The Haden Triplets’ new album: From Kanye to an unearthed ‘Will Rogers’ song by their grandfather
The Haden Triplets, “The Family Songbook” (Trimeter/Thirty Tigers)
Petra, Rachel and Tanya Haden were born in New York and raised in Los Angeles. Their dad was the late Charlie Haden, the seminal jazz bassist and pride of southern Missouri. Music is their inheritance, and the sisters’ new record, which features a host of stellar musicians, including their brother Josh, celebrates that history. Called “The Family Songbook,” it explores the roots of the Haden story, most notably the work of their grandfather, Carl E. Haden.
The elder Haden was a songwriter who had his own family band, and toured the South in the 1940s and ‘50s. Among his friends and peers were the Carter Family and Porter Wagoner. Now his granddaughters have unearthed four previously unpublished songs of his, and their new renditions ensure that their ancestral circle remains unbroken.
One of those songs, “Memories of Will Rogers,” is set in a little town in Alaska, where in wondrously concise language Carl conveys the story of writer and commentator Rogers’ death. By the second line, Rogers’ plane has crashed into frigid waters, and the rest of the song recalls the incident and celebrates the man, his ideas and the hope that he’s awaiting us in the sweet hereafter.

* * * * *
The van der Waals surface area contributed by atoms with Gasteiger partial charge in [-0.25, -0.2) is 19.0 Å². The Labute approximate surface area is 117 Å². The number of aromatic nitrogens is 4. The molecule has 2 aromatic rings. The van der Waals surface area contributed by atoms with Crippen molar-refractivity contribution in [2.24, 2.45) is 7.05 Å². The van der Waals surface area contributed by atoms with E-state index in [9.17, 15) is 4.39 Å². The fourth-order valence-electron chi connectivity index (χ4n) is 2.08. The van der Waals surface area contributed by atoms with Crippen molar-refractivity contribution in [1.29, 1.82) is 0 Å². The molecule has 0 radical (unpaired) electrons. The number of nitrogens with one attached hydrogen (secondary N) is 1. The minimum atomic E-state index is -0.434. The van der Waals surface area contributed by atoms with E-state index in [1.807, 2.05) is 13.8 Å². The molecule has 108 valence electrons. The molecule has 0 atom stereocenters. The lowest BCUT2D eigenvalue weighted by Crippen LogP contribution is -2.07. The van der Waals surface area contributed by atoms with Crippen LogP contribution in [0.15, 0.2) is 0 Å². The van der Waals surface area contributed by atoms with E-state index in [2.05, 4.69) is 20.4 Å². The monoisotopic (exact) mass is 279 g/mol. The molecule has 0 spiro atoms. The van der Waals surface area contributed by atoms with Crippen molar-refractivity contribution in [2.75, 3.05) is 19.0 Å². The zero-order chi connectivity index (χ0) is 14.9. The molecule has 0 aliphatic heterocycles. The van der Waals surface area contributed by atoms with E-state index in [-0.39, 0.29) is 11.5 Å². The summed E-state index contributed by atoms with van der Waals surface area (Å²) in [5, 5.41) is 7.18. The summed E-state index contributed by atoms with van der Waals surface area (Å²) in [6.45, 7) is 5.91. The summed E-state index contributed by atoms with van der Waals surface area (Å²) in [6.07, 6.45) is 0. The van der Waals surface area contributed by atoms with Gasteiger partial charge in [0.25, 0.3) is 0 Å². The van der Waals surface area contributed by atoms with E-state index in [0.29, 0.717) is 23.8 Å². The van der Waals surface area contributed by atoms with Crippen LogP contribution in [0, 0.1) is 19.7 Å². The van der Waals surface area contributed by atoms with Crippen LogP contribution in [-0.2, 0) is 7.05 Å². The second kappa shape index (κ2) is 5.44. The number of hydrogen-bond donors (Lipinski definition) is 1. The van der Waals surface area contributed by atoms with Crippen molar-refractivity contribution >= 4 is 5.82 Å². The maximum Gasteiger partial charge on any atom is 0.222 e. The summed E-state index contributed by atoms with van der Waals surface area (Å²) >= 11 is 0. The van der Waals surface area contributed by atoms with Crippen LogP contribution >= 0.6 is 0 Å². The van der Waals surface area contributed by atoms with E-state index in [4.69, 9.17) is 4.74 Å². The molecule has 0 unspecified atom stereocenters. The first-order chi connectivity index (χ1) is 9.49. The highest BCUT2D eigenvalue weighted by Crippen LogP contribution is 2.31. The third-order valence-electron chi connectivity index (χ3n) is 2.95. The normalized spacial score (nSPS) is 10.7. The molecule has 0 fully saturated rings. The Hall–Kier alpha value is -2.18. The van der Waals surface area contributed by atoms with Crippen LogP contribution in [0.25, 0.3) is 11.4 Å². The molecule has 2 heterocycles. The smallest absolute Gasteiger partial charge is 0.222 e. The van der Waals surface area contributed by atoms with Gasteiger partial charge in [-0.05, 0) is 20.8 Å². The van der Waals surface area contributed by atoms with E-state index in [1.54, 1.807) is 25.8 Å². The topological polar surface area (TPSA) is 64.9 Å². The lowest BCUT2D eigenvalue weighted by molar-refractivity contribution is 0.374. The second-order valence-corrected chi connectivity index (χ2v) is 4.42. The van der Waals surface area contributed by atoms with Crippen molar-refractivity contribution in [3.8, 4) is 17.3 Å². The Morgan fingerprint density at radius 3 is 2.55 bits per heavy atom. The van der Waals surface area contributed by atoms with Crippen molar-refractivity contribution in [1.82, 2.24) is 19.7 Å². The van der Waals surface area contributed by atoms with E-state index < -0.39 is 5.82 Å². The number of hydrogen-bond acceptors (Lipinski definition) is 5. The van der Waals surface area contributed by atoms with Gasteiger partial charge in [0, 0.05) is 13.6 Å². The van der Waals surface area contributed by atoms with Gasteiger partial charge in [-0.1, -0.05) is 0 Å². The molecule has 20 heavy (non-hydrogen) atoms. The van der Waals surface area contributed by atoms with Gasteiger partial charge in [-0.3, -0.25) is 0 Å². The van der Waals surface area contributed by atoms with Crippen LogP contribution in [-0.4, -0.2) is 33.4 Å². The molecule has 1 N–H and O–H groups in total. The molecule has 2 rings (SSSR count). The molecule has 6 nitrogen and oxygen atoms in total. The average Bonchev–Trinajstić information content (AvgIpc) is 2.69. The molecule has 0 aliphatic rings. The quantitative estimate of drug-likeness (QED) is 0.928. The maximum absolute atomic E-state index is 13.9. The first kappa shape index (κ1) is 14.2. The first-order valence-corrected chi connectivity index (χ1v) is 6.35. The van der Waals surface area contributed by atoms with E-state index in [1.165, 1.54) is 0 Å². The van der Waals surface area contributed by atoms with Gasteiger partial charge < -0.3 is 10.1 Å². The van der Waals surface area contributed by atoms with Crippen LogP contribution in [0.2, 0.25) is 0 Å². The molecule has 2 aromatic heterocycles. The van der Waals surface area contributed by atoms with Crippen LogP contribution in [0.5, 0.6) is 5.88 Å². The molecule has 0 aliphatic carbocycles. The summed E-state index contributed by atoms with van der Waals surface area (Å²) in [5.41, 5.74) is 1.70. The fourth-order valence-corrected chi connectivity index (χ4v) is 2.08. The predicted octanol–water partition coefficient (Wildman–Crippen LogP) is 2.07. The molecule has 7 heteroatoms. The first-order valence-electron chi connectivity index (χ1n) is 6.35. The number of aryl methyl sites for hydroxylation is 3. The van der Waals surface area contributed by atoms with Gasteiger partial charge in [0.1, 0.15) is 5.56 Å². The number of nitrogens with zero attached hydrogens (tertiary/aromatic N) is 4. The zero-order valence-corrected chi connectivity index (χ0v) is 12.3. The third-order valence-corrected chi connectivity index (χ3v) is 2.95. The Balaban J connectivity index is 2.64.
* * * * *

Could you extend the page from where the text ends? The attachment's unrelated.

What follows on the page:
On that recording and the rest, the Haden Triplets’ first record since 2014 guides listeners on a tour of what writer Greil Marcus called “the old, weird America.” Rich, smart arrangements flow through the record, with instrumentation by musicians including Bill Frisell, Don Was, Greg Liesz and Larry Taylor, who accompany Petra (violin), Tanya (cello) and Rachel (bass, keyboards).
One standout, “Every Time I Try,” was written by their brother Josh for Wim Wenders’ film “Until the End of The World.” Its just-released video finds the Haden Triplets hosting an imaginary TV series from the 1970s, one that seems drawn from the same blueprint as the country variety show “Hee Haw.”
Another one sure to earn attention is the triplets’ reworking of Kanye West’s “Say You Will.” It’s a great take, driven by subtle acoustic guitar, tapped woodblock and an echo that suggests Martin Denny’s exotic cocktail jazz.
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The most striking recording, though, is the Hadens’ cover of “The Wayfaring Stranger.” An ancient song about life, death and what comes after, it was covered by Charlie on his sublime late-period album, “The Art of the Song,” where the longtime instrumentalist, hardly known as a vocal powerhouse, offered a delicate, mournful take on it. The triplets’ version illustrates the ways in which they have taken the family’s cues and run with them.
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